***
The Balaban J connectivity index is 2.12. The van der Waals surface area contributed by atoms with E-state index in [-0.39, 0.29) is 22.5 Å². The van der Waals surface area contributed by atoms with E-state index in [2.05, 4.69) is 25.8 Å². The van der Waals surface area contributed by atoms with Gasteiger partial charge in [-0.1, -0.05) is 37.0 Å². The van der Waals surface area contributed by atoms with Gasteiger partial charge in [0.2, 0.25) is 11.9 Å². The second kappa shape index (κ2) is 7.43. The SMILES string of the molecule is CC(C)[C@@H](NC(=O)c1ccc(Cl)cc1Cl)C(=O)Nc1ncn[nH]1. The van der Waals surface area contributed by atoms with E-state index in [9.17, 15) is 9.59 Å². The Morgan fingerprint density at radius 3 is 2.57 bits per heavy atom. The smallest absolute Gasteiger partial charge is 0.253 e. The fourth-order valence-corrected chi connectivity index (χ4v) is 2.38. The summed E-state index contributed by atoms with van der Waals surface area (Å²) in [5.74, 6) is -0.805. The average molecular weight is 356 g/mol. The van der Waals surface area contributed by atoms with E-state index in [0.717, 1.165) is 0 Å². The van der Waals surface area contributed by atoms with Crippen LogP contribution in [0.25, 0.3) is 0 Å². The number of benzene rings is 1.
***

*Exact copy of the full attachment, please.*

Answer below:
The Balaban J connectivity index is 2.12. The van der Waals surface area contributed by atoms with E-state index in [-0.39, 0.29) is 22.5 Å². The van der Waals surface area contributed by atoms with E-state index in [2.05, 4.69) is 25.8 Å². The van der Waals surface area contributed by atoms with Gasteiger partial charge in [-0.1, -0.05) is 37.0 Å². The van der Waals surface area contributed by atoms with Gasteiger partial charge in [0.2, 0.25) is 11.9 Å². The second kappa shape index (κ2) is 7.43. The SMILES string of the molecule is CC(C)[C@@H](NC(=O)c1ccc(Cl)cc1Cl)C(=O)Nc1ncn[nH]1. The van der Waals surface area contributed by atoms with E-state index in [9.17, 15) is 9.59 Å². The Morgan fingerprint density at radius 3 is 2.57 bits per heavy atom. The smallest absolute Gasteiger partial charge is 0.253 e. The fourth-order valence-corrected chi connectivity index (χ4v) is 2.38. The summed E-state index contributed by atoms with van der Waals surface area (Å²) in [5.74, 6) is -0.805. The average molecular weight is 356 g/mol. The van der Waals surface area contributed by atoms with E-state index in [0.717, 1.165) is 0 Å². The van der Waals surface area contributed by atoms with Crippen LogP contribution in [0.25, 0.3) is 0 Å². The number of benzene rings is 1.